The plays, which tackle such subjects as mental illness, queer love triangles, millennial privilege, and, yes, werewolves, consists of Kaela Mei-Shing Garvin’s High School Coven, directed by Felicia Lobo; Robert Zander Norman’s All of My Blood, directed by Taylor Haven Holt; Nora Sørena Casey’s False Stars, directed by Jenny Reed; Lilla Goettler and Katie Hathaway’s Ex Habitus, directed by Lilla Goettler; and Morgaine Gooding-Silverwood’s Cradle Two Grave, directed by Gooding-Silverwood and choreographed by Raquel Chavez. The readings, about such topics as an interracial couple in a gentrifying neighborhood, amateur porn, nuclear holocaust, and an island of giant rabbits, comprise Uzunma Udeh’s A Day in the Life: A Performance Piece of Performance Pieces, directed by Udeh and Ann-Kathryne Mills; Ayo Edebiri and Nick Parker’s Mad Cool, directed by Diane Chen; the musical Hot Cross Buns, with book and lyrics by Julia Izumi and music and lyrics by Grace Oberhofer, directed by Logan Reed; Laura Winters’s Gonzo, directed by Noam Shapiro; and Ryan Bernsten’s The New Order, directed by Kristin Skye Hoffmann.
HOLY MOTORS (Léos Carax, 2012)
MoMA Film, Museum of Modern Art
11 West 53rd St. between Fifth & Sixth Aves.
Tuesday, August 8, 7:00
Series runs through August 31
French writer-director Léos Carax (Boy Meets Girl, Mauvais Sang) has made only five feature films in his thirty-plus-year career, a sadly low output for such an innovative, talented director, but in 2012 he gave birth to his masterpiece, the endlessly intriguing, confusing, and exhilarating Holy Motors. His first film since 1999’s POLA X, the work is a surreal tale of character and identity, spreading across multiple genres in a series of bizarre, entertaining, and often indecipherable set pieces. Holy Motors opens with Carax himself playing le Dormeur, a man who wakes up and walks through a hidden door in his room and into a movie theater where a packed house, watching King Vidor’s The Crowd, is fast asleep. The focus soon shifts to Carax alter ego Denis Lavant as Monsieur Oscar, a curious character who is being chauffeured around Paris in a white stretch limo driven by the elegant Céline (Édith Scob). Oscar has a list of assignments for the day that involve his putting on elaborate costumes — including revisiting his sewer character from Merde, Carax’s contribution to the 2009 omnibus Tokyo! that also included shorts by Michel Gondry and Bon Joon-ho — and becoming immersed in scenes that might or might not be staged, blurring the lines between fiction and reality within, of course, a completely fictional world to begin with. It is as if each scene is a separate little movie, and indeed, Carax, whose middle name is Oscar, has said that he made Holy Motors after several other projects fell through, so perhaps he has melded many of those ideas into this fabulously abstruse tale that constantly reinvents itself.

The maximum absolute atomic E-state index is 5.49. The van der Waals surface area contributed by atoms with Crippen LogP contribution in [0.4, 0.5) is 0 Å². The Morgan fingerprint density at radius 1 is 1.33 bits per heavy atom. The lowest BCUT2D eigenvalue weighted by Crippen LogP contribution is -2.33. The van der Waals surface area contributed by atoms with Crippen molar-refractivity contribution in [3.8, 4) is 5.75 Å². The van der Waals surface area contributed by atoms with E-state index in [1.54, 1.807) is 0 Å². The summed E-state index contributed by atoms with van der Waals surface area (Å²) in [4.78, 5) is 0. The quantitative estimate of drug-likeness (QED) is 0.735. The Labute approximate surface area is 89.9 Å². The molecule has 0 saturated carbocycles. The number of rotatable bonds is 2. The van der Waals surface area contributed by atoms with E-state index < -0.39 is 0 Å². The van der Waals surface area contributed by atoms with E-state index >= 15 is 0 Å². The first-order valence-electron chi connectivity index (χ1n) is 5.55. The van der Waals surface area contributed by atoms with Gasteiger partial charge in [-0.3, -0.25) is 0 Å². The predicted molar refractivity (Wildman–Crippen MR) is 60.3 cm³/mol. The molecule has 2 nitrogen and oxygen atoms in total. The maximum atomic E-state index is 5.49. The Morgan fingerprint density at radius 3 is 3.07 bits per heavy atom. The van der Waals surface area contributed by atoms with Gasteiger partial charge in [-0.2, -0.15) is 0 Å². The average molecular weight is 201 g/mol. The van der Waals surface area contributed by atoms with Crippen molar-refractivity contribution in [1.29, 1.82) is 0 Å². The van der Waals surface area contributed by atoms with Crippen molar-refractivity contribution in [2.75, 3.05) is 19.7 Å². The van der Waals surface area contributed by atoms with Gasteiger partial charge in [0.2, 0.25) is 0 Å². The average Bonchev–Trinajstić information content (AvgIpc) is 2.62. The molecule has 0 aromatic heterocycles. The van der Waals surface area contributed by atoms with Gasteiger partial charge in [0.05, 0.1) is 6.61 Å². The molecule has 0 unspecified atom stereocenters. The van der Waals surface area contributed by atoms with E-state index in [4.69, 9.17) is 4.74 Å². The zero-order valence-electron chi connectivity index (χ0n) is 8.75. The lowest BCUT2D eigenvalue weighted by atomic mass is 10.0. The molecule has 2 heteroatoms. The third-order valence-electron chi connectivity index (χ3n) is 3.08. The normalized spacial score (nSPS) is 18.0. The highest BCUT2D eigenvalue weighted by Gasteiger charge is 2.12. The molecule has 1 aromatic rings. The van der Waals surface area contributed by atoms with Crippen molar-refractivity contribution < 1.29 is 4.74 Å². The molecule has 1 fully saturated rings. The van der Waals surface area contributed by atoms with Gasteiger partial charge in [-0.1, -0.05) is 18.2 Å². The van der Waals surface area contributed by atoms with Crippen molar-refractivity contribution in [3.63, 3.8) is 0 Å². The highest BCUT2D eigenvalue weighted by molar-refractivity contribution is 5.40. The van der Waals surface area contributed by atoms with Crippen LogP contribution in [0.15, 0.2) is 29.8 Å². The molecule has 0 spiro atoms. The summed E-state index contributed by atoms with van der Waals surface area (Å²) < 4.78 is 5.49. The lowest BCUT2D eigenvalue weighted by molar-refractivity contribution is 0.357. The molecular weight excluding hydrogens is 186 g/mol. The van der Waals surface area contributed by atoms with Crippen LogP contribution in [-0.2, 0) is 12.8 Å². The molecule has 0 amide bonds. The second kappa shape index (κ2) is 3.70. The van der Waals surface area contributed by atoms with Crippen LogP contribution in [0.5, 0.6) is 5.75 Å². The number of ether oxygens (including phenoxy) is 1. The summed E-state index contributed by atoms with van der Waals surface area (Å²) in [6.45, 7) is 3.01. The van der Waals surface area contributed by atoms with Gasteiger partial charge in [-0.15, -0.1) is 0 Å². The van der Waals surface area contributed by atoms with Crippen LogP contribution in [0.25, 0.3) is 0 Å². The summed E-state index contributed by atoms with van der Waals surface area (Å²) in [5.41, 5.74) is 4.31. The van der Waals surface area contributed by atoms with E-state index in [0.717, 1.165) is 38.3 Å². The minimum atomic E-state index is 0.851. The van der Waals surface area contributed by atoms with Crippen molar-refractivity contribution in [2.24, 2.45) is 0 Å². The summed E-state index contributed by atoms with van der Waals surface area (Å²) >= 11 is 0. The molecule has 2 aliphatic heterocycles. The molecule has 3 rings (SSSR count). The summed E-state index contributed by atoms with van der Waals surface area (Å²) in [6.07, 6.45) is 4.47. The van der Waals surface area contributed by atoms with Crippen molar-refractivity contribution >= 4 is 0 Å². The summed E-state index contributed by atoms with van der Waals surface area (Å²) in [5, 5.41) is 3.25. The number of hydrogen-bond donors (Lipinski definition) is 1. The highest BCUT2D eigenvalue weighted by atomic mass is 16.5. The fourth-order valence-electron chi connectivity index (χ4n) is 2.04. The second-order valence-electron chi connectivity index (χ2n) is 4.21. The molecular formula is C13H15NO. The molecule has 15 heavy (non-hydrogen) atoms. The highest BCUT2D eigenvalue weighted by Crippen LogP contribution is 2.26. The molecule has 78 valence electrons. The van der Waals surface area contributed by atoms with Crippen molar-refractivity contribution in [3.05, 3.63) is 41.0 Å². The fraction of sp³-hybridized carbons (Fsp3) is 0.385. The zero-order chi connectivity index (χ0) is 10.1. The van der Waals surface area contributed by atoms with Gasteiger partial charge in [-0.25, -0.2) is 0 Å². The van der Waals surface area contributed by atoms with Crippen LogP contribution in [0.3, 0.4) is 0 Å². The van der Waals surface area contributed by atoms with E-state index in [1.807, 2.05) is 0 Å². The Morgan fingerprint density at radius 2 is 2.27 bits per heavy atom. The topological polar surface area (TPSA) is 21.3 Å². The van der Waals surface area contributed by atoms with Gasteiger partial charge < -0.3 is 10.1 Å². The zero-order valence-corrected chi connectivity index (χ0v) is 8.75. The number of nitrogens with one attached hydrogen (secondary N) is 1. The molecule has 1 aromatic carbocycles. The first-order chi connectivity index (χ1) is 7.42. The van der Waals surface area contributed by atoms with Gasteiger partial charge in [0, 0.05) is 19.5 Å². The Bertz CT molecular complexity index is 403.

The film is also a loving tribute to Paris, the cinema, and the art of storytelling, with direct and indirect references to Franz Kafka, E. T. A. Hoffman, Charlie Chaplin, Lon Chaney, Eadweard Muybridge, Georges Franju, and others. (Scob, who starred in Franju’s Eyes Without a Face, at one point even pulls out a mask similar to the one she wore in that classic thriller.) The outstanding cast also features Kylie Minogue, who does indeed get to sing; Eva Mendes as a robotic model; and Michel Piccoli as the mysterious Man with the Birthmark. Holy Motors is screening August 8 in the MoMA series “Future Imperfect: The Uncanny in Science Fiction,” which includes seventy films from around the world that question what is human; the festival continues through August 31 with such other unusual works as Felipe Cazals’s El año de la peste, David Cronenberg’s Shivers and Videodrome, Alex Proyas’s Dark City, the aforementioned Eyes Without a Face, and Geoff Murphy’s The Quiet Earth and Nozim To’laho’jayev’s Budet laskovyi dozhd (“There Will Come Soft Rains”), introduced by Neil deGrasse-Tyson.
Who: Staceyann Chin, Ntozake Shange, Sarah Kay
What: SummerStage program with Nuyorican Poets Cafe
Where: East River Park, FDR Drive between Jackson & Cherry Sts.
When: Wednesday, August 9, free, 7:00
Why: Any chance to see poet, playwright, activist, novelist, children’s book writer, and feminist Ntozake Shange is a special opportunity, so don’t miss her on August 9 when she comes to East River Park in a spoken-word SummerStage program held in conjunction with the Nuyorican Poets Cafe. Winner of Obie Awards for Mother Courage and Her Children and for colored girls who have considered suicide / when the rainbow is enuf, the Pushcart Prize, and a Guggenheim fellowship and nominated for a Tony, a Grammy, and an Emmy, Shange changed her given name from Paulette Williams while in graduate school, choosing one that means “she who comes with her own things” (Ntozake) and “who walks like a lion” (Shange), which represents her quite well. She’ll be joined at East River Park by Brooklyn-based, Jamaica-born Staceyann Chin, a self-described “out poet and political activist” and single mother who has appeared on and off Broadway and written a memoir, The Other Side of Paradise, as well as New York poet and Project VOICE founder and codirector Sarah Kay, who began reading her poetry publicly in the city when she was fourteen, has published such books as No Matter the Wreckage, b, and The Type, and gave the extremely popular TED talk “If I should have a daughter . . .” in 2011.